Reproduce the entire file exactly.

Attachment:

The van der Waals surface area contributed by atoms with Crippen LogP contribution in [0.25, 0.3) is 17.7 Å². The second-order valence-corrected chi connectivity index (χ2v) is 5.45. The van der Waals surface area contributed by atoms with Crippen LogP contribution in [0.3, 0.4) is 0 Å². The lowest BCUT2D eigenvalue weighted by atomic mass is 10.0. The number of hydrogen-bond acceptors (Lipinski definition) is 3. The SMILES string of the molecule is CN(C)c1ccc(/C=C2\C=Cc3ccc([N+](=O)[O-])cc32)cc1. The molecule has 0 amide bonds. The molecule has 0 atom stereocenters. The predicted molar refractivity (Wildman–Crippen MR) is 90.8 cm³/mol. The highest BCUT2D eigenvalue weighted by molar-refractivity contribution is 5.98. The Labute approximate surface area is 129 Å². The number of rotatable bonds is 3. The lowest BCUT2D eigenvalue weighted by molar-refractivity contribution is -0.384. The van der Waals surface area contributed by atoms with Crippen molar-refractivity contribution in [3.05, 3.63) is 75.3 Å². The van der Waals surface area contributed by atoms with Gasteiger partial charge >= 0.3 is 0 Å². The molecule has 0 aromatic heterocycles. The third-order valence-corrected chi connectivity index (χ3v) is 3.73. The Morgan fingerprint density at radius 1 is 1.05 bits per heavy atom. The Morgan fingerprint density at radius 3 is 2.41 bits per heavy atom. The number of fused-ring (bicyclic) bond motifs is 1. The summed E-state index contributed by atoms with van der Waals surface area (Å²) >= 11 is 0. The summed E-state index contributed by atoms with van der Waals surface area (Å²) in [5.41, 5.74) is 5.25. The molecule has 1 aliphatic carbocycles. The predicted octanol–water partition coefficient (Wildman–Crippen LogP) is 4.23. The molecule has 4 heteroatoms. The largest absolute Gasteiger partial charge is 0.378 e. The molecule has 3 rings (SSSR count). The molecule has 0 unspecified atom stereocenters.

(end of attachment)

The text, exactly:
The van der Waals surface area contributed by atoms with Crippen LogP contribution in [0.25, 0.3) is 17.7 Å². The second-order valence-corrected chi connectivity index (χ2v) is 5.45. The van der Waals surface area contributed by atoms with Crippen LogP contribution in [0.3, 0.4) is 0 Å². The lowest BCUT2D eigenvalue weighted by atomic mass is 10.0. The number of hydrogen-bond acceptors (Lipinski definition) is 3. The SMILES string of the molecule is CN(C)c1ccc(/C=C2\C=Cc3ccc([N+](=O)[O-])cc32)cc1. The molecule has 0 amide bonds. The molecule has 0 atom stereocenters. The predicted molar refractivity (Wildman–Crippen MR) is 90.8 cm³/mol. The highest BCUT2D eigenvalue weighted by molar-refractivity contribution is 5.98. The Labute approximate surface area is 129 Å². The number of rotatable bonds is 3. The lowest BCUT2D eigenvalue weighted by molar-refractivity contribution is -0.384. The van der Waals surface area contributed by atoms with Crippen molar-refractivity contribution in [3.05, 3.63) is 75.3 Å². The van der Waals surface area contributed by atoms with Gasteiger partial charge >= 0.3 is 0 Å². The molecule has 0 aromatic heterocycles. The third-order valence-corrected chi connectivity index (χ3v) is 3.73. The Morgan fingerprint density at radius 1 is 1.05 bits per heavy atom. The Morgan fingerprint density at radius 3 is 2.41 bits per heavy atom. The number of fused-ring (bicyclic) bond motifs is 1. The summed E-state index contributed by atoms with van der Waals surface area (Å²) >= 11 is 0. The summed E-state index contributed by atoms with van der Waals surface area (Å²) in [5.41, 5.74) is 5.25. The molecule has 1 aliphatic carbocycles. The predicted octanol–water partition coefficient (Wildman–Crippen LogP) is 4.23. The molecule has 4 heteroatoms. The largest absolute Gasteiger partial charge is 0.378 e. The molecule has 3 rings (SSSR count). The molecule has 0 unspecified atom stereocenters.